Jacob’s Ladder

This is a quick and simple project that is a bit old but still always a delight to see. Who doesn’t love staring at those high voltage sparks moving upwards again and again on the background of a mad scientist’s laboratory?  Since we have a few high voltage transformers around here, I thought I could make a Jacob’s Ladder as a last minute project to add to the ones that would be presented on the Open Day.

The construction is pretty straightforward, you basically just need a high voltage power supply, in this case I’m using an NST (neon sign transformer) just like the ones I used before on the Tesla Coil and the Ion Thruster, with an output voltage of around 10kV.

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And then a V shaped spark gap where each electrode connects to one of the high voltage output wires from the transformer. For the spark gap you can use a number of different materials, generally stainless steel, but I just went with something I had close by, a bit of 2.5mm2 (AWG 13) rigid copper wires.

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To create an electric arc, you need to reach the breakdown voltage of the air, which is around 3kV/mm depending on humidity and temperature, among other things. This means, the distance between the electrodes will have to be adjusted accordingly to the output voltage of your transformer. For 10kV I’ll need to make sure that the distance between electrodes, at the bottom of the wires, where they are nearest each other, will be around 3 or 4 mm.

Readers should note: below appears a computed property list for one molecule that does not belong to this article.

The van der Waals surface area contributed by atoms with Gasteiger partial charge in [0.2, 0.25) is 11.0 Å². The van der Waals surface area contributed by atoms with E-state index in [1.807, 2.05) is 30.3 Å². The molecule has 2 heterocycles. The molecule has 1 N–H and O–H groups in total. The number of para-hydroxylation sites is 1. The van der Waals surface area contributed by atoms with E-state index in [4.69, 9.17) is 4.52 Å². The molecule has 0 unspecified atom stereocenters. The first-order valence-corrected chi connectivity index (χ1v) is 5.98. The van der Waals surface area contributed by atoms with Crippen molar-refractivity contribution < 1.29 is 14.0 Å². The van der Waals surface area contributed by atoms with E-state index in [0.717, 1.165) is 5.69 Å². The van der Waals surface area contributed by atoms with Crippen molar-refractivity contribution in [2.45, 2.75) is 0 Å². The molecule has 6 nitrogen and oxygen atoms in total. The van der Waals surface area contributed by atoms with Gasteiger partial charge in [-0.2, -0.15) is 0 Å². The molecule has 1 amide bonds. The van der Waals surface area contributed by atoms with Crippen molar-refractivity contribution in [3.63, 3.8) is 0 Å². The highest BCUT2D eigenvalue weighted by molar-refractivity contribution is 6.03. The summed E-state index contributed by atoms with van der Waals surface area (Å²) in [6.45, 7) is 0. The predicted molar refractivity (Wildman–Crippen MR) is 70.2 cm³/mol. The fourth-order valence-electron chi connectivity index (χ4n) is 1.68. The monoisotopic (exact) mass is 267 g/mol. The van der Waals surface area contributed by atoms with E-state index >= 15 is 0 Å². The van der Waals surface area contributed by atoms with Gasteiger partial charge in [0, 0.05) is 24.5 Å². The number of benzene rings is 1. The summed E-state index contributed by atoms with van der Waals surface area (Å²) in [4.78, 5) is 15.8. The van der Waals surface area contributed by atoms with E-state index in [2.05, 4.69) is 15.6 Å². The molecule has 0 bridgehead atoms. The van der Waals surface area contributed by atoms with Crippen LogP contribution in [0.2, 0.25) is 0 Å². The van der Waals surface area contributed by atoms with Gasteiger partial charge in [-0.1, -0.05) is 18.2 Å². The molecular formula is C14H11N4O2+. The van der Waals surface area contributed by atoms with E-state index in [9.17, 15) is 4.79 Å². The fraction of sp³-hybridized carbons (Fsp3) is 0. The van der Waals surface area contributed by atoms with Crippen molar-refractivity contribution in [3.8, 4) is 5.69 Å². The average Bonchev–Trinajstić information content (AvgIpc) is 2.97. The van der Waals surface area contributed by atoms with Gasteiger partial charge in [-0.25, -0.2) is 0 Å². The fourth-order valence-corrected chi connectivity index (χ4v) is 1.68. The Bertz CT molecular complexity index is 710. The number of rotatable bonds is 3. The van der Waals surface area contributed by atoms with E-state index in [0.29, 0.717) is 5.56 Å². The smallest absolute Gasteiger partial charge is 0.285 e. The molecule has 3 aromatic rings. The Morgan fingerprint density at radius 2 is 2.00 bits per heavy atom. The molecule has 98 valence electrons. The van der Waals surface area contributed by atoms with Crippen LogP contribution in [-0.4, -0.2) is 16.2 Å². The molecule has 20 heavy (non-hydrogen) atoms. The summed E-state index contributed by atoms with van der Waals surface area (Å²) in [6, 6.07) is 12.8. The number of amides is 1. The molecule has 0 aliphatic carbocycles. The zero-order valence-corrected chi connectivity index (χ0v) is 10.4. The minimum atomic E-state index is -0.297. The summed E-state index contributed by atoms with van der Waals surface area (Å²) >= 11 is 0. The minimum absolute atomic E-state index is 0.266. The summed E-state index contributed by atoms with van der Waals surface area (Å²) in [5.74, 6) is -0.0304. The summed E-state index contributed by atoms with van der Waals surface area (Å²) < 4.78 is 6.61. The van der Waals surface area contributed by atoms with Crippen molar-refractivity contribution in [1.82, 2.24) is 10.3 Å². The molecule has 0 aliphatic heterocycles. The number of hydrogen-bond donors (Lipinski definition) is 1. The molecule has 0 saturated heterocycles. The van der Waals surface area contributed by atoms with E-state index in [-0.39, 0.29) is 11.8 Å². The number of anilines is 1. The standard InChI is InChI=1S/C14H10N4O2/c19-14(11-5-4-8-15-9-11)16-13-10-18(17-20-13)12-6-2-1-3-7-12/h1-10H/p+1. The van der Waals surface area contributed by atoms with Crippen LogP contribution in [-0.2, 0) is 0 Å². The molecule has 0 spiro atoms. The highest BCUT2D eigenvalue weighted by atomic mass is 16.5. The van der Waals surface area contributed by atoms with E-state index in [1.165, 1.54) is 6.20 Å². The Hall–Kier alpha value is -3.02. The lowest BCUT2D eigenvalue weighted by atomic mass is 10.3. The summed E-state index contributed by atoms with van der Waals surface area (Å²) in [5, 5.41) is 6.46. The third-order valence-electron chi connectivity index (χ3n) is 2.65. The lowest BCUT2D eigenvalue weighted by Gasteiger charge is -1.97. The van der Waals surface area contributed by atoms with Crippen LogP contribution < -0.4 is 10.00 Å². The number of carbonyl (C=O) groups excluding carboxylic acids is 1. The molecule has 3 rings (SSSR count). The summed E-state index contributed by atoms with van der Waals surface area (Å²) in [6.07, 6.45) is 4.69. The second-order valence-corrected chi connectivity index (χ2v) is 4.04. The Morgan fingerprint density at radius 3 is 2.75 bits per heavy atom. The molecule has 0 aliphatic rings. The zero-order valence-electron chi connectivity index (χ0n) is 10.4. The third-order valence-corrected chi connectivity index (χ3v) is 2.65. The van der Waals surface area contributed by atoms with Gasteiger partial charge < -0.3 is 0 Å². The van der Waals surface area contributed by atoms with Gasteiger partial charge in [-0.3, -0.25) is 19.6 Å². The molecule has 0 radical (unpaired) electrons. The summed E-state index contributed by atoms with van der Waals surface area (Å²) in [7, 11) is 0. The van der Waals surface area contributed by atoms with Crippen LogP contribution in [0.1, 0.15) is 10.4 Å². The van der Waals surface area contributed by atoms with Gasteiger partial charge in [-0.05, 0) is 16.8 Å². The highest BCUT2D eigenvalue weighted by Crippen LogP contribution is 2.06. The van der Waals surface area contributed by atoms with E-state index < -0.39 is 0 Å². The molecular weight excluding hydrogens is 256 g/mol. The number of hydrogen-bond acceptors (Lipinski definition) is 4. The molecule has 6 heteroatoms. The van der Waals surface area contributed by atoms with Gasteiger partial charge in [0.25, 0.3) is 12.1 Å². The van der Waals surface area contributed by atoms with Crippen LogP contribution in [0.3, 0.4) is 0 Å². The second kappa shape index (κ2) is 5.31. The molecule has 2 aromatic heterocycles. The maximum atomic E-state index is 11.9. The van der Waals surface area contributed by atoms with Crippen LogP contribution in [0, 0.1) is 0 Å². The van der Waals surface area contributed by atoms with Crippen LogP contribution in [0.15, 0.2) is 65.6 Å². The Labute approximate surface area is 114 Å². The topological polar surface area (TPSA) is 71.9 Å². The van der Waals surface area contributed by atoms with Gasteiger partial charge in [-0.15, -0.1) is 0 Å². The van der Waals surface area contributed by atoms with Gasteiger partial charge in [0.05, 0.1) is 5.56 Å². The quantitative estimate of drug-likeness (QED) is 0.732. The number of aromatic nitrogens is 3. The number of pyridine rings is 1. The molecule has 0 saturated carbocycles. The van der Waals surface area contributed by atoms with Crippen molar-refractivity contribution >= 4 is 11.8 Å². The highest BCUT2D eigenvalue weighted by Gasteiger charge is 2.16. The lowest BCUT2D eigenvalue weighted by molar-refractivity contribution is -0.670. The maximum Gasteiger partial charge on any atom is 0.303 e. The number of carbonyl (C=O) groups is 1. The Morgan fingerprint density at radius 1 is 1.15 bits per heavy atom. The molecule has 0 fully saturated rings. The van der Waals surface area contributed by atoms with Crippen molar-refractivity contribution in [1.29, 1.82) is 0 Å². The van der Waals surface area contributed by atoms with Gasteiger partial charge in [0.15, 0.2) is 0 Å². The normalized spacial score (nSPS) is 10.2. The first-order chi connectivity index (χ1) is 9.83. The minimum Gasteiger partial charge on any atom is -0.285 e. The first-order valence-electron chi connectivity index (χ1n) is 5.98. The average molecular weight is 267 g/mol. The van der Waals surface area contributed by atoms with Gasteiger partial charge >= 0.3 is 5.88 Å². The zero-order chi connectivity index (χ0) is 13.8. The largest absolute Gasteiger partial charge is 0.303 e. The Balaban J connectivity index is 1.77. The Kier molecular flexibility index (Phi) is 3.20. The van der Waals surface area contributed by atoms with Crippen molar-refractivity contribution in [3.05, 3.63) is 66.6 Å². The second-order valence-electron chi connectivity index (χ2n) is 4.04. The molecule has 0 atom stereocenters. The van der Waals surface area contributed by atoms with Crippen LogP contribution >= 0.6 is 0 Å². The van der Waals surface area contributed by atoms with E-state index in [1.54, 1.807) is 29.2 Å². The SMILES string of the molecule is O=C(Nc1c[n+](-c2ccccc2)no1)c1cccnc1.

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For the base, I just used an old PC ATX power supply enclosure we had laying around. The connections themselves should be made using high voltage wiring because of the isolation, however I ran out of it, so instead, I cut a few bits of wires from flyback transformers. These I got from some old TVs and CRT screens, that’s why you can see the suction cups still there.

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That’s it! Now you just have to keep some distance and turn it on. You might need to adjust the distance between the electrodes, but be sure to always turn it off first and discharge the electrodes with a ground rod just to be safe. If they are too close to each other, then probably the spark won’t rise. If they are too apart, there won’t be a spark at all.

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At the top of the wires, the distance should be enough to interrupt the spark. The more powerful the transformer, the brighter the spark will be, because for all purposes, this behaves like a short circuit, it will draw as much current as the power supply can deliver.

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As the voltage breaks the dielectric strength of the air, plasma is generated. The ionized air will rise with the heat, and so will the electric current path. That’s why the spark always goes up.

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As it reaches the top, the distance between the wires gets too wide and the ionization trail becomes unstable, eventually breaking the arc. Then it starts all over again from a place where the distance is shorter.

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If you look closely, you can notice the beginning of a new spark, as the old one breaks in the previous picture.

Be careful working with high voltage, it can be lethal! Also, you shouldn’t keep any kind of electric arc working indoors for a while, because it generates ozone which can be dangerous for you and other animals, in just a few seconds you’ll start feeling the smell.

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